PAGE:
The beginning of a new year is a natural point in time to assess where you’re at in life and to set some goals.  Given the busyness of life, the ongoing pace of work, and the general tenor of the world in which we live, hope is an important skill to develop.

While many people think of hope as an emotion, researchers describe it as a cognitive theory that is tied to goal setting.  Hope researcher, Dr. C.R. Snyder, often described hope with this phrase: “You can get there from here.”  He believed that life is made up of many thousands of instances in which you think about and figure out how to get from Point A to Point B.

Hopeful people share four core beliefs:

  1. The future will be better than the present;
  2. You have a say in how your life unfolds;
  3. There are multiple pathways to achieving personal and professional goals; and
  4. There will be obstacles.

High levels of hope have been linked to less absenteeism, more productivity, and greater health and happiness.  This is a summary of some of the hope research:

Hope and Leadership

Leaders need to be skilled at building hope in their followers.  A random sampling of more than 10,000 people was interviewed by a Gallup Organization research team and asked to describe a leader that had the most positive influence on their daily life.  These followers were asked to describe this influential leader in three words.  The research showed that followers want their leaders to meet four psychological needs: stability, trust, compassion and hope.

Hope and Productivity 

Hope and productivity are connected.  I suspect that on the days you get the most done you have a strong sense of what your goals are combined with the energy to accomplish what you want.  Increased levels of productivity translate into business results.  Hopeful salespeople reach their quotas more often, hopeful mortgage brokers process and close more loans, and hopeful managing executives meet their quarterly goals more often.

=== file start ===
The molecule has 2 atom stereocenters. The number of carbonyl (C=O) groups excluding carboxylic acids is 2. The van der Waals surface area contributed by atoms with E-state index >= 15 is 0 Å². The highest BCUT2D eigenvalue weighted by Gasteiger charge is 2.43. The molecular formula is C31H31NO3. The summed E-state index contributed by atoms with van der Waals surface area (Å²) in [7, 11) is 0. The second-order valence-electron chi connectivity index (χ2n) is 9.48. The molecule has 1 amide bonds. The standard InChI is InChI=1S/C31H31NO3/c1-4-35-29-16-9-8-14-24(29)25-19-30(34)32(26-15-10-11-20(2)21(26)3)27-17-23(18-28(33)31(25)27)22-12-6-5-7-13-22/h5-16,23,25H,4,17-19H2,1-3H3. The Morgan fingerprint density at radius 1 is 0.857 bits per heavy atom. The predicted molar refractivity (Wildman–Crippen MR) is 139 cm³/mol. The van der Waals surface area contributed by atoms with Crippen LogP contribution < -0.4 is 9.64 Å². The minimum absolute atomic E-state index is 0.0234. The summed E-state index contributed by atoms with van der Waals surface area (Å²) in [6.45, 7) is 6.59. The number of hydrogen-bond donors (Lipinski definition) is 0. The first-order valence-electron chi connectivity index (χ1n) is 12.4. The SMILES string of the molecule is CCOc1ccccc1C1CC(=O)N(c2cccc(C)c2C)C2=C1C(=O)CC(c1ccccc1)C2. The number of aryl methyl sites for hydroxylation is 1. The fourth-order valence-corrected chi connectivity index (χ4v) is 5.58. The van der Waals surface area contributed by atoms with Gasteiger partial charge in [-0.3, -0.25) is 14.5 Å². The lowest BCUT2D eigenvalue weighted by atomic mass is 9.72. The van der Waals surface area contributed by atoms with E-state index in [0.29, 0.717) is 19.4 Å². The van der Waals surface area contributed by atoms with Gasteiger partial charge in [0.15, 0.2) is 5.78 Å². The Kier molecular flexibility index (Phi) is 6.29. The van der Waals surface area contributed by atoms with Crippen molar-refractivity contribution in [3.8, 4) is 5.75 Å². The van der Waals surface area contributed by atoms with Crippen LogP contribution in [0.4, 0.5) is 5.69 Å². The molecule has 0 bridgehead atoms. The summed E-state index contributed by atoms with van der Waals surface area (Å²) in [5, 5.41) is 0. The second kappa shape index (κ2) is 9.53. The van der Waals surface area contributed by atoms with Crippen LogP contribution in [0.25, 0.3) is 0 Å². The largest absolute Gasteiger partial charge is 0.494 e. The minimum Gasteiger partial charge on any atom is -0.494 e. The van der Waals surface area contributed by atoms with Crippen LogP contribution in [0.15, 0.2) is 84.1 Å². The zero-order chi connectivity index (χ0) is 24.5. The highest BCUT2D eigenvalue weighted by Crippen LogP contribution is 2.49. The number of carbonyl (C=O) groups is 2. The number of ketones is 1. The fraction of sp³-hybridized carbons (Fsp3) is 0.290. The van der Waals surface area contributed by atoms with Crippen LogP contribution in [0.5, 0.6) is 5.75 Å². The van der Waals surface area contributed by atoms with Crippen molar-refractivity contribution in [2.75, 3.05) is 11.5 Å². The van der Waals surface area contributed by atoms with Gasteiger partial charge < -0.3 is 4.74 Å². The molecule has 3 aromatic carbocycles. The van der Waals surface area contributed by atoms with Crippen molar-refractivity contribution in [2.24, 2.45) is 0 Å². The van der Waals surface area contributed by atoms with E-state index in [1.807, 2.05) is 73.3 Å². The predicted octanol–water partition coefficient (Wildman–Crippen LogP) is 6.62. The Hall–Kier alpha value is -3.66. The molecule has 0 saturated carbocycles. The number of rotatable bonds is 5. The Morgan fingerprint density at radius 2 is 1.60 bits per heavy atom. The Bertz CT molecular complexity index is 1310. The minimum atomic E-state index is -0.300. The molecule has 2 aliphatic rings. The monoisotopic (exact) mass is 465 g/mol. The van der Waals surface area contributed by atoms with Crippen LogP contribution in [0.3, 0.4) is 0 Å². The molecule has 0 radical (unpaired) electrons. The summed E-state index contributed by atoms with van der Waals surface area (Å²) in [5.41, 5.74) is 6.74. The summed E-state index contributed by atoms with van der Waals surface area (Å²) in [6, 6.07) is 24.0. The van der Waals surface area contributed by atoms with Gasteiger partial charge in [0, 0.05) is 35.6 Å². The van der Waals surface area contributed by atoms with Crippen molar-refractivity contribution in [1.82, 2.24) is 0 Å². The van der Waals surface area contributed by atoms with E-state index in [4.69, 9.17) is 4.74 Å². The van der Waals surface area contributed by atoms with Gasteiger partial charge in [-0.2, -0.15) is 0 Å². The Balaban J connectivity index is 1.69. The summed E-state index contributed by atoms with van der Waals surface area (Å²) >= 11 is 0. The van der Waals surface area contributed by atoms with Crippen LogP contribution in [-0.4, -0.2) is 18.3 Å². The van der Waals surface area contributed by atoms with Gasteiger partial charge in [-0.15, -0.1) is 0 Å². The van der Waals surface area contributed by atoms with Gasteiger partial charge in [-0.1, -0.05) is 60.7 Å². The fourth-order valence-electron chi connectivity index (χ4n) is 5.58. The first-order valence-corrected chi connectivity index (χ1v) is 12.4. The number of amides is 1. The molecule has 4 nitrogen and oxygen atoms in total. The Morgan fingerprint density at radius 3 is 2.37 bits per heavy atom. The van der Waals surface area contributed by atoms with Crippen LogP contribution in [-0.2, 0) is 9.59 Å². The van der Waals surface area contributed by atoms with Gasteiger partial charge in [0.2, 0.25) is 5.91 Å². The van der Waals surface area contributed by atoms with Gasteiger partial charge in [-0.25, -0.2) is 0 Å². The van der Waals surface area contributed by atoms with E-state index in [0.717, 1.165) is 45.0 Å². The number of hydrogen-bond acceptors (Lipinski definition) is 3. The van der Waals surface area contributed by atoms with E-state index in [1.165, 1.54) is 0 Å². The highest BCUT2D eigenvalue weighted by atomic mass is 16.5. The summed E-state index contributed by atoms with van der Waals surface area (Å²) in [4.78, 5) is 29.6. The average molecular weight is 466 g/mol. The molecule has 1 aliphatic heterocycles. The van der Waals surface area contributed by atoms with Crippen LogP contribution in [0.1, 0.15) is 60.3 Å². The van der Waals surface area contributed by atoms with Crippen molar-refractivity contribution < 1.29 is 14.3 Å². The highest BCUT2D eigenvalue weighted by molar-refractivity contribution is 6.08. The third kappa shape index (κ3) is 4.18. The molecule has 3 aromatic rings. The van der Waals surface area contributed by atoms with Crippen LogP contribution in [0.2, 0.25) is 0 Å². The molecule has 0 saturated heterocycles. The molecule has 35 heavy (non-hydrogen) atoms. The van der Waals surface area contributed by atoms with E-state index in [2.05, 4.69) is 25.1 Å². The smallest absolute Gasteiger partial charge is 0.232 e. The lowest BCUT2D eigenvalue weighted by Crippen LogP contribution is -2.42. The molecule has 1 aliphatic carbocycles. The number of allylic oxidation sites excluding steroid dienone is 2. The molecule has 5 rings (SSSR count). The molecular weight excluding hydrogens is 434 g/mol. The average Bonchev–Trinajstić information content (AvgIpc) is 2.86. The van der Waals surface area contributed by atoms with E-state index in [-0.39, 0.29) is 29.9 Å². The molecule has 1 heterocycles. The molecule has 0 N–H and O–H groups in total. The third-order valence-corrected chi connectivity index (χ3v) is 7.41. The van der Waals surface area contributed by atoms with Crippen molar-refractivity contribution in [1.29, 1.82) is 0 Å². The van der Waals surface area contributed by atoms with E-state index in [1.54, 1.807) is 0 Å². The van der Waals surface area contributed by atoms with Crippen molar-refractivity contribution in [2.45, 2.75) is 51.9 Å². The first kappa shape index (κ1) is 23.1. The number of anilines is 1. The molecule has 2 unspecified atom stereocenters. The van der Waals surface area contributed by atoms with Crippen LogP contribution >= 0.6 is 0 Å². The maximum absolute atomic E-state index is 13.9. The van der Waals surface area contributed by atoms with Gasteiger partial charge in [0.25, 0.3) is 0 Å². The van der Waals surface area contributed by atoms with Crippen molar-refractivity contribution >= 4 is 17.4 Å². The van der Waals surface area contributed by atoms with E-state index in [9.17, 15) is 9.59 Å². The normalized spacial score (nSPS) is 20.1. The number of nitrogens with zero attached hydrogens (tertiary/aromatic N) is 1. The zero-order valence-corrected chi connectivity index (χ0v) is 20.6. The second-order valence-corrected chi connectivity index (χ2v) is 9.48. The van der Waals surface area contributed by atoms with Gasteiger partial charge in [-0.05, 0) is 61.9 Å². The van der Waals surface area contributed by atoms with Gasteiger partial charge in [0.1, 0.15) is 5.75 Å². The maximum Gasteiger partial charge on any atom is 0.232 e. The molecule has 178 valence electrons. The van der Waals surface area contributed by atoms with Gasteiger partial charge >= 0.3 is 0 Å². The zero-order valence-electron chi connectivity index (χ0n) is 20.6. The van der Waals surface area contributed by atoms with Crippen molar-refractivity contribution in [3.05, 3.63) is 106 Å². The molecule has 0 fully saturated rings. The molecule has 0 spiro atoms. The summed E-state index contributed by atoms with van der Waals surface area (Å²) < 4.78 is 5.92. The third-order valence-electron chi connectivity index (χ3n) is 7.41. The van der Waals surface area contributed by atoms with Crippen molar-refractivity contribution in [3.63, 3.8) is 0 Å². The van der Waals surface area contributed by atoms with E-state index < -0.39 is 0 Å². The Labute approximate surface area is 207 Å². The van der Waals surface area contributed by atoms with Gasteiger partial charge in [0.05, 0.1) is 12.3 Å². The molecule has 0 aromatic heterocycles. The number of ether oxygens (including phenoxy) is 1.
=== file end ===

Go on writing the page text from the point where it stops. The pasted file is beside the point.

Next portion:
Hope, Stress & Resilience

When you experience stress, how do you respond?  People with high levels of hope typically generate more strategies for effectively coping with a stress-producing event and express a greater likelihood of using one of the strategies generated.  High-hope people are flexible, accurate and thorough thinkers; that is, they have the cognitive flexibility to find alternative solutions when they get knocked off course.

Hope and Social Connection

People with higher levels of hope often have close connections with other people because they are interested in other people’s goals and lives.  Research also shows that high-hope people have an enhanced ability to take the perspective of others and enjoy interacting with other people.  Higher levels of hope are also associated with more perceived social support, more social competence and less loneliness (an important finding since research has shown that many professionals struggle with loneliness).

Hope is a process that includes three parts:

  1. Goals: Hope stems from the goals that matter most to us as we shape where we want to go in life and in work.
  2. Agency: This is our ability to feel like we can produce results in our lives and make things happen.
  3. Pathways: There will often be many routes you can take to accomplish your goals. Being able to identify these different routes, along with the obstacles that might arise, is critical to being hopeful.

Since instilling hope is such an important aspect of good leadership, here are three ways leaders can motivate their followers:

  • Create and sustain excitement about the future. Is there a great project on the horizon?  What is the compelling vision you paint for followers at work?
  • Help your followers knock down obstacles to goals, and don’t put up new ones. Take the opportunity to discuss specific obstacles your team members face, then be a catalyst to help them find new pathways around barriers.
  • Reestablish goals – or re-goal – when the circumstances demand it. Sometimes your original vision just doesn’t work out, and good leaders know when to switch to Plan B.

Hope is inspiring.  My mentor Dr. Shane Lopez said it best: “Followers look to leaders to capitalize on the spirit and ideas of the times, to dream big, and to motivate them toward a meaningful future.”  We are in desperate need of this capacity in our work and in our world.